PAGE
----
Every week on "The District," viewers see new ways in which the chief (Craig T. Nelson) enforces these principles, shakes up his department, and reduces crime on the street. Even when he's unsympathetic, his methods appear to work and even when the stress of the job ruins his personal life, he is the kind of hero viewers want on that front line.
While the police on TV are the first line of defense against the evil that men do, lawyers and judges uphold and maintain the law. While good cops and lawyers predominate, sleazy lawyers (most defense attorneys on "Law & Order" will do anything necessary to save their guilty clients) and a few cops on the take can be found on the tube.
In director Sidney Lumet's fascinating new series on A&E, "100 Centre Street" (see interview on page 17), sometimes the lawyers bend or break the law themselves, and the judges don't always make righteous judgements.
In fact, Lumet's point seems to be that even when guided by the best intentions, the law is only human, never blind, and sometimes it makes dreadful mistakes.
Some of these shows court controversy, but the best of them strive for realism and seek advice from real police, lawyers, and judges to get the ambience and the moral right. And many emphasize the struggle and strain the law exacts from its defenders.
Are these shows truly reflective of the way law enforcement works? Mostly, say experts, though some point to inaccuracies in procedures or behavior. (See www.findlaw.com for reviews of TV shows by lawyers.) Filmmakers point out that in the little time they have to tell a story, sometimes they need to take shortcuts.
TV law-and-order shows "are all quite dramatized," says trial consultant Mr. Varinsky. "But they do give people a rudimentary idea of how the law works. "The Practice" [ABC] and "Law & Order" particularly stress some of the [real] issues that arise." But lawyers are much more professional and cool in their relations with each other in court, he says. And there are misconceptions - juries, for example, don't regularly give away more money than is warranted in lawsuits.
In fact, says Anthony Pesare, dean in the school of Justice Studies at Roger Williams University in Bristol, R.I., "In all the trials I've sat through, while there is no perfect prosecution, I've found that given the law they need to apply, juries generally make the right decisions."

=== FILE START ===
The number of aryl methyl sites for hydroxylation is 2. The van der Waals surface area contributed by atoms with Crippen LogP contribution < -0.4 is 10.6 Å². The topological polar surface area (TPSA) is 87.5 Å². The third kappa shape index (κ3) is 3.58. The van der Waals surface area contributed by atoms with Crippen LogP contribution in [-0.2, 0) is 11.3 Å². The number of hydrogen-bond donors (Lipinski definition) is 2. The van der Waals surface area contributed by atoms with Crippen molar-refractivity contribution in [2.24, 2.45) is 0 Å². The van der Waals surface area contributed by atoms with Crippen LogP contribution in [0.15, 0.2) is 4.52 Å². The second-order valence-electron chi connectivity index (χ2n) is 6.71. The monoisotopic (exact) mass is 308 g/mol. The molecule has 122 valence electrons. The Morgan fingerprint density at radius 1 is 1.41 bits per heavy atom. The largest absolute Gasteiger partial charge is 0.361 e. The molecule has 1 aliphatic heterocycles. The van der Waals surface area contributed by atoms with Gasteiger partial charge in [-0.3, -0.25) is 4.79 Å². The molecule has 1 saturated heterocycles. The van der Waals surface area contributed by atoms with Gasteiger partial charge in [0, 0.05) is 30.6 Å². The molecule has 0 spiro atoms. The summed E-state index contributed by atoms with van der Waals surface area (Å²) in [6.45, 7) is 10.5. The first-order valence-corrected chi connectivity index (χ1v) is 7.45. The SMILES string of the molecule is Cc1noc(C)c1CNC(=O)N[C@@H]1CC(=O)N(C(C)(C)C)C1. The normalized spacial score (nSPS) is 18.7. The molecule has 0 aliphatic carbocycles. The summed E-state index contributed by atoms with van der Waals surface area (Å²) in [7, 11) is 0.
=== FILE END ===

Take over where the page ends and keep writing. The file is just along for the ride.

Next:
Former New York police detective Bill Clark helps keep "NYPD Blue" honest. The executive producer knows how cops think because he used to be one. But he also flies in detectives from New York to ABC studios in Los Angeles to consult on scripts and talk about the cases they've worked.
The show never ignores issues like race and gender: It explores them and it puts them in perspective.
"Everyone has a certain amount of prejudice," Mr. Clark says. "We took it and put it in the action. But it's taken to another level when it affects the job you do&#8230;." He adds that policing is basic common sense. Sometimes cops need to adjudicate and pass sentence right on the street. If two brothers get into a fistfight, maybe the best thing to do is separate them and send them home instead of carting them off to jail. We see that kind of common sense often on "NYPD Blue."
The coming ABC comedy "The Job" stars the ever sardonic Denis Leary (it will replace "Spin City" in March for six weeks). The story of a boozy, philandering, obsessive detective, as hilarious as it can get, still strives for verisimilitude, says executive producer Peter Tolan.
Based on the sensibility and real-life experiences of New York cop Mike Charles, who emphasizes the craziness of the criminal mind and the job itself, it rides the razor's edge of extreme behavior. Shows like "Law & Order," "Judging Amy" (CBS), "The Practice," and "Family Law" (CBS) reinforce the idea that juries and judges are fair and perceptive.
"Most judges are fair," trial lawyer Varinsky says. "Though most are cynical, they strive to be fair - no one wants to be overturned."
"Third Watch" is unusual among law shows - its plots turn on the overlapping responsibilities of police, firefighters, and paramedics.
"We want to know how it feels to be in their jobs," says co-executive producer and creator Ed Bernero of his NBC show.
"We've shown ordinary people doing heroic things," says Mr. Bernero, who was, like many other producers in this genre of shows, also once a cop.
And he points out that law enforcement has incredible turnover, that some of these professionals do indeed turn to alcohol or drugs or infidelity. But cops, firefighters, and paramedics process the chills of their jobs differently - they are not cliches, they are all human beings.
In any case, it's not the lawbreakers who fascinate viewers so much about these shows - their motives are simple - greed or revenge or bloodlust. It's the law at work audiences want to watch.
"We fastidiously try to serve procedure," says "Law & Order's" Barry Shindel. "Sometimes because of time or dramatic constraints, we can't. The show is episodic, the stories begin and end in each episode."
Mr. Shindel is a lawyer himself, and he takes his stories from real life.
"Ripped from the headlines is what we're known for," he says. "We are telling stories that touch people's lives."
(c) Copyright 2001. The Christian Science Publishing Society